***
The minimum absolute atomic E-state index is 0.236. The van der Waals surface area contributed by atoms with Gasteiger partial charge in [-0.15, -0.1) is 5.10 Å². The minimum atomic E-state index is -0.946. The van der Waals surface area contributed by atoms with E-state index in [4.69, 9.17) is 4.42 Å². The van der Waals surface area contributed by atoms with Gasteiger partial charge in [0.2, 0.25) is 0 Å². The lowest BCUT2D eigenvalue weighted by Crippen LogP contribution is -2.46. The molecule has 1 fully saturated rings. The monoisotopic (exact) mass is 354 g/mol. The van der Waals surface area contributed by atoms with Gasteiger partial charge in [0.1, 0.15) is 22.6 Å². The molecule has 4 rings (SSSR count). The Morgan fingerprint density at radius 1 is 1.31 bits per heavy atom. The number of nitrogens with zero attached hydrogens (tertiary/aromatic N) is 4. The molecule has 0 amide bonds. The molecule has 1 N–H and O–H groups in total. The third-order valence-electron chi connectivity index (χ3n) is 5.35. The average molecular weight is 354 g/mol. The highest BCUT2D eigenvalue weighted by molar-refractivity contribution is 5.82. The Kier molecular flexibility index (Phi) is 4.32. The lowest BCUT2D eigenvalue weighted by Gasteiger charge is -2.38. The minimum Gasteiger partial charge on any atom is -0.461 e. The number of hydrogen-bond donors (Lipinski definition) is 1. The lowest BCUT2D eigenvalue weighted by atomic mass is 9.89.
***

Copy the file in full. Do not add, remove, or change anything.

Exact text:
The minimum absolute atomic E-state index is 0.236. The van der Waals surface area contributed by atoms with Gasteiger partial charge in [-0.15, -0.1) is 5.10 Å². The minimum atomic E-state index is -0.946. The van der Waals surface area contributed by atoms with E-state index in [4.69, 9.17) is 4.42 Å². The van der Waals surface area contributed by atoms with Gasteiger partial charge in [0.2, 0.25) is 0 Å². The lowest BCUT2D eigenvalue weighted by Crippen LogP contribution is -2.46. The molecule has 1 fully saturated rings. The monoisotopic (exact) mass is 354 g/mol. The van der Waals surface area contributed by atoms with Gasteiger partial charge in [0.1, 0.15) is 22.6 Å². The molecule has 4 rings (SSSR count). The Morgan fingerprint density at radius 1 is 1.31 bits per heavy atom. The number of nitrogens with zero attached hydrogens (tertiary/aromatic N) is 4. The molecule has 0 amide bonds. The molecule has 1 N–H and O–H groups in total. The third-order valence-electron chi connectivity index (χ3n) is 5.35. The average molecular weight is 354 g/mol. The highest BCUT2D eigenvalue weighted by molar-refractivity contribution is 5.82. The Kier molecular flexibility index (Phi) is 4.32. The lowest BCUT2D eigenvalue weighted by Gasteiger charge is -2.38. The minimum Gasteiger partial charge on any atom is -0.461 e. The number of hydrogen-bond donors (Lipinski definition) is 1. The lowest BCUT2D eigenvalue weighted by atomic mass is 9.89.